Student Life Fee gives mental health services a boost at Brock

photo of Brock campus

Last spring, Brock students took some responsibility for their own well-being when they approved a new student fee through the Brock University Students’ Union (BUSU) that will help pay for increased mental and physical health supports at the University.

“This is about creating a healthy campus for our students by fostering wellness, health, physical activity and connectedness through enhanced student health, recreation and athletics services,” says Melodie Shick-Porter, director, Student Health Services.

The Brock University Student Life Fee, which adds up to $20 per credit, or roughly $100 a year per student, goes towards supporting and improving services and programs offered by Brock Student Health Services/Student Services, Recreation Services and Athletics.

In supporting mental health and well-being on campus, the University is introducing a 24-hour study social space and a fall reading break.

The student life fee is also helping to enhance student mental health support by increasing resources for mental health management, psychiatric support, and health and wellness staff. This includes hiring a mental health nurse, psychologist and health promotion educator, as well as creating nine new student jobs in areas of health and wellness, physical activity and mental health, and communications.

The funding will furthermore facilitate improved co-ordination between departments and groups on campus as well as with outside agencies, including the Canadian Mental Health Association, Pathstone Mental Health and Niagara Health System. These partnerships will help support more initiatives related to raising awareness of mental health issues, de-stigmatizing mental illness, encouraging early identification of mental health problems, and providing co-ordinated resources and supports to students.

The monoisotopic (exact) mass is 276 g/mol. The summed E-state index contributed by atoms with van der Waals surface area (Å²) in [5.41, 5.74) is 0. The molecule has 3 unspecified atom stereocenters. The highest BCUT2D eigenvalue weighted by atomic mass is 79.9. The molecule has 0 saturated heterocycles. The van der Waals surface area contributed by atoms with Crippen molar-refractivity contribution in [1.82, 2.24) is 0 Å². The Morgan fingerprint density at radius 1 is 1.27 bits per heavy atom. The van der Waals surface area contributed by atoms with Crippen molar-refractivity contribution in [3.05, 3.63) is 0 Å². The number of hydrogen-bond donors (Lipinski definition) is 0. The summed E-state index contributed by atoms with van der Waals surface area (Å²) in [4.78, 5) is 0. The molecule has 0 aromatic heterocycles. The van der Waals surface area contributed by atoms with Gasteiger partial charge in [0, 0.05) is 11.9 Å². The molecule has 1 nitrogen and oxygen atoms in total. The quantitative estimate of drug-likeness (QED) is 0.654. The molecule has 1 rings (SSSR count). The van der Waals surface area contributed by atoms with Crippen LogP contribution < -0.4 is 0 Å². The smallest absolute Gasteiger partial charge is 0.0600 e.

Examples include on-campus initiatives, such as nurse-led “Walk and Talk, Be Well at Brock” health sessions, the “1 in 5, Let’s Talk About It” and “No B.S.” anti-stigma campaigns, the therapy dog program during exam times, and the annual “Speak Out Evening” where students share their experiences with mental health.

“There have been many positive changes that have already taken place and continue to take place for Brock students since the referendum passed in March 2013,” says Tessa Parkes, peer health educator co-ordinator. “My hope is that more students will feel encouraged to use available resources, help each other find support and feel comfortable accessing the services on campus.”

The Recreation Services part of the fee provides access for all undergraduate students to Brock’s fitness and recreation centre. This includes enhanced fitness programming, such as spinning, full body fitness, mini boot camp and more. Aquatic fitness programs will be added to this list of services when Brock’s pool re-opens later this month.

Recreation Services stats indicate that usage of Brock fitness and recreation facilities is up approximately 1,000 uses per week over last year.

The Athletics portion of the fee includes new supports for student engagement and school spirit, including free admission to Brock Varsity regular season games and the creation of an enhanced sport club system to manage competitive and recreational sport clubs.

As an example, this school year, Brock Athletics has hired a clubs co-ordinator and has accepted nine new University teams representing 225 additional athletic engagement opportunities for students.

Posted on October 10, 2013

1 Comment

  1. Daniel Stitt says:

    I’m still really upset that this was one fee. It should have been three different referendums. I’m glad people are getting mental health services but people couldn’t choose if they wanted to support any of these three things. They either had to support all or none which just isn’t right.

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